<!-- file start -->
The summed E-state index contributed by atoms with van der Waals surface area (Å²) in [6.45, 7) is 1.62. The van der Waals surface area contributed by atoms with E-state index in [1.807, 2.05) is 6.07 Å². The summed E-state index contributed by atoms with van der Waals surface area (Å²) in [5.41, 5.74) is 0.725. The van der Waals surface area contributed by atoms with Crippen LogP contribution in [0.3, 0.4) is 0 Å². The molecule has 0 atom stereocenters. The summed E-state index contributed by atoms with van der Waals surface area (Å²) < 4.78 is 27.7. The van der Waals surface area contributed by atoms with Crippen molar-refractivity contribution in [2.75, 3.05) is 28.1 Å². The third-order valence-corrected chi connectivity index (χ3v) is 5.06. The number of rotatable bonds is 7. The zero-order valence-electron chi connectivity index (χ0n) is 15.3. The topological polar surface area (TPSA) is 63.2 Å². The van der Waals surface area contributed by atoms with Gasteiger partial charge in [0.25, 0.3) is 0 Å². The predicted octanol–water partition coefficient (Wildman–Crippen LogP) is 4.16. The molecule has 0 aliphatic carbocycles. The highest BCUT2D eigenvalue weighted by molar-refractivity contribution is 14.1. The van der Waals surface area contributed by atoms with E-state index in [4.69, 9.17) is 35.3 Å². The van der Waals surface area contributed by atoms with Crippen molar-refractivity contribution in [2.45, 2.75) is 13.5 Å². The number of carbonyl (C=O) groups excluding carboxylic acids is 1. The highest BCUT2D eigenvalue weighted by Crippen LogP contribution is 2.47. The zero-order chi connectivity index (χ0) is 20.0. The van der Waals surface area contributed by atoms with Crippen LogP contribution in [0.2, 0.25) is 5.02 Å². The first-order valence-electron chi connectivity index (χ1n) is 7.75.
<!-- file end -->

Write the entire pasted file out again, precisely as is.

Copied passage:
The summed E-state index contributed by atoms with van der Waals surface area (Å²) in [6.45, 7) is 1.62. The van der Waals surface area contributed by atoms with E-state index in [1.807, 2.05) is 6.07 Å². The summed E-state index contributed by atoms with van der Waals surface area (Å²) in [5.41, 5.74) is 0.725. The van der Waals surface area contributed by atoms with Crippen LogP contribution in [0.3, 0.4) is 0 Å². The molecule has 0 atom stereocenters. The summed E-state index contributed by atoms with van der Waals surface area (Å²) < 4.78 is 27.7. The van der Waals surface area contributed by atoms with Crippen molar-refractivity contribution in [2.75, 3.05) is 28.1 Å². The third-order valence-corrected chi connectivity index (χ3v) is 5.06. The number of rotatable bonds is 7. The zero-order valence-electron chi connectivity index (χ0n) is 15.3. The topological polar surface area (TPSA) is 63.2 Å². The van der Waals surface area contributed by atoms with Gasteiger partial charge in [0.25, 0.3) is 0 Å². The predicted octanol–water partition coefficient (Wildman–Crippen LogP) is 4.16. The molecule has 0 aliphatic carbocycles. The highest BCUT2D eigenvalue weighted by molar-refractivity contribution is 14.1. The van der Waals surface area contributed by atoms with E-state index in [4.69, 9.17) is 35.3 Å². The van der Waals surface area contributed by atoms with Crippen molar-refractivity contribution in [2.45, 2.75) is 13.5 Å². The number of carbonyl (C=O) groups excluding carboxylic acids is 1. The highest BCUT2D eigenvalue weighted by Crippen LogP contribution is 2.47. The zero-order chi connectivity index (χ0) is 20.0. The van der Waals surface area contributed by atoms with Crippen LogP contribution in [0.2, 0.25) is 5.02 Å². The first-order valence-electron chi connectivity index (χ1n) is 7.75.